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Parasit Host Dis > Volume 55(2):2017 > Article
Chae, Kang, Kim, Chong, Lee, Shin, and Chae: Identification of Tick Species Collected from Wild Boars and Habitats of Wild Boars and Domestic Pigs in the Republic of Korea


Tick is one of the most important arthropods in the transmission of vector-borne diseases. In this study, we investigated the abundance and species of ticks associated with swine and their habitats to assess the risk of spread of tick-borne diseases in host species, such as wild boars. Ticks were collected from 24 grazing or traditionally reared domestic pig farms and 8 habitats of wild boars in 8 provinces and 1 city in the Republic of Korea, by using the dragging and flagging methods. Ticks were also collected directly from 49 wild boars by using fine forceps. A total of 9,846 hard ticks were collected, including 4,977 Haemaphysalis longicornis, 4,313 Haemaphysalis flava, 508 Ixodes nipponensis, 1 Ixodes turdus, and 47 Amblyomma testudinarium. A total of 240 hard ticks were collected from 49 wild boars, including 109 H. flava, 84 H. longicornis, and 47 A. testudinarium. A total of 578 hard ticks were collected from areas around domestic pig farms. Only 2 hard tick species, 546 H. longicornis and 32 H. flava, were collected from these areas. A total of 9,028 hard ticks were collected from wild boars of 8 habitats, including 4,347 H. longicornis, 4,172 H. flava, 508 I. nipponensis, and 1 I. turdus. A. testudinarium was collected only from wild boars, and I. nipponensis and I. turdus were collected only from the habitats of wild boars.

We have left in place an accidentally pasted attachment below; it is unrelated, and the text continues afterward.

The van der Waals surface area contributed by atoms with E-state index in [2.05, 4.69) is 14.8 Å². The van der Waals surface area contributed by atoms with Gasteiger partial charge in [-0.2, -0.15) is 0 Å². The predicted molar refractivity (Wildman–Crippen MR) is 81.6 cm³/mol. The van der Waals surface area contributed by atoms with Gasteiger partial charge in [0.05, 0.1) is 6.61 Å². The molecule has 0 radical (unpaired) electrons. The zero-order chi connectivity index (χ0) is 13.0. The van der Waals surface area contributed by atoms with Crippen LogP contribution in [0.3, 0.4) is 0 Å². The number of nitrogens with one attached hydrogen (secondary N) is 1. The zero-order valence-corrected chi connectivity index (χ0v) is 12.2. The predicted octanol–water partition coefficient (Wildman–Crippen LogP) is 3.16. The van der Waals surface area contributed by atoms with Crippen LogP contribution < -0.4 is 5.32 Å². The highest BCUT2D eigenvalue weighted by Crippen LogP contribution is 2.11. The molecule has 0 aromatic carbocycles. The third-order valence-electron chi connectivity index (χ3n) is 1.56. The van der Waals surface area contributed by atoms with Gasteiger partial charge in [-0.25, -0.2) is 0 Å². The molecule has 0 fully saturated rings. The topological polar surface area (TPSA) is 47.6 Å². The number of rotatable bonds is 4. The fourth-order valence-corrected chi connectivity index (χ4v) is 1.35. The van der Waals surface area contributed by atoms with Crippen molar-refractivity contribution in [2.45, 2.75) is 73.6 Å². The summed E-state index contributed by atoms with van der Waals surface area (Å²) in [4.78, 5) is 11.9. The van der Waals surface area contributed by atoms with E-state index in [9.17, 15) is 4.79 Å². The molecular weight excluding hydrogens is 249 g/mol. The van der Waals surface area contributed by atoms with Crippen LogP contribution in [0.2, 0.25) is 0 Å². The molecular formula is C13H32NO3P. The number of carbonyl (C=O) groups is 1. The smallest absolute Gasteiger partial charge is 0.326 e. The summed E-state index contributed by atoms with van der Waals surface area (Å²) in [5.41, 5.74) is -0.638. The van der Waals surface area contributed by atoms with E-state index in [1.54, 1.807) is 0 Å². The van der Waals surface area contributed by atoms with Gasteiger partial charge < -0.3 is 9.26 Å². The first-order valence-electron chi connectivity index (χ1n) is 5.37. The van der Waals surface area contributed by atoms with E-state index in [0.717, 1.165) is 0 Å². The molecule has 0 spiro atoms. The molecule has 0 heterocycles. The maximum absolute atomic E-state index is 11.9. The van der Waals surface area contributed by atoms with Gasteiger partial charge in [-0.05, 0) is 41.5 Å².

Ticks are small, hematophagous arthropods that are obligate parasites of vertebrates. Tick consists of Merastigmata, Mesostigmata, Prostigmata, and Astigmata, among which Merastigmata belongs to Ixodidae, Argasidae, and Nuttalliellidae [1]. The habitats of all ticks are associated with their hosts and local environment; however, Argasidae have a more limited range of off-host habitats [2]. Tick habitats are affected by many factors, including climate change, and more specifically direct changes in temperature, rainfall, and humidity, as well as via indirect influences on vegetation and hosts [3].
The Eurasian wild boar (Sus scrofa) has the widest distribution of all members of the pig family and is a reservoir of many viruses, bacteria, and parasites, including ticks that can infect domestic animals and humans [4]. The distribution and population of wild boars is increasing because of many factors, such as global climatic change and food resources, and the distribution of wild boars has now extended to the Republic of Korea (ROK) [57].
African swine fever (ASF) caused by a contagious DNA virus of the Asfarviridae family is one of the major viral diseases in swine species, and causes high mortality in domestic pigs [8]. African swine fever virus (ASFV) is transmitted to swine species during blood-feeding by soft ticks, Ornithodoros spp., which results in a high-titer, persistent infection of ASFV [9]. Although there are no reports of ASF, the transmission of this infection should be investigated as the range of wild boar habitats has increased in the ROK, and ASF is an important aspect of ASFV transmission. Soft tick detection, therefore, is imperative in investigating the spread of ASF in swine species.
The risk is higher because of unreported transport of ticks into the ROK. As ticks may be imported carrying many pathogens that can transmit vector-borne diseases, thereby increasing the spread of vector-borne diseases, it is essential to understand the current distribution of ticks in the ROK.


Study sites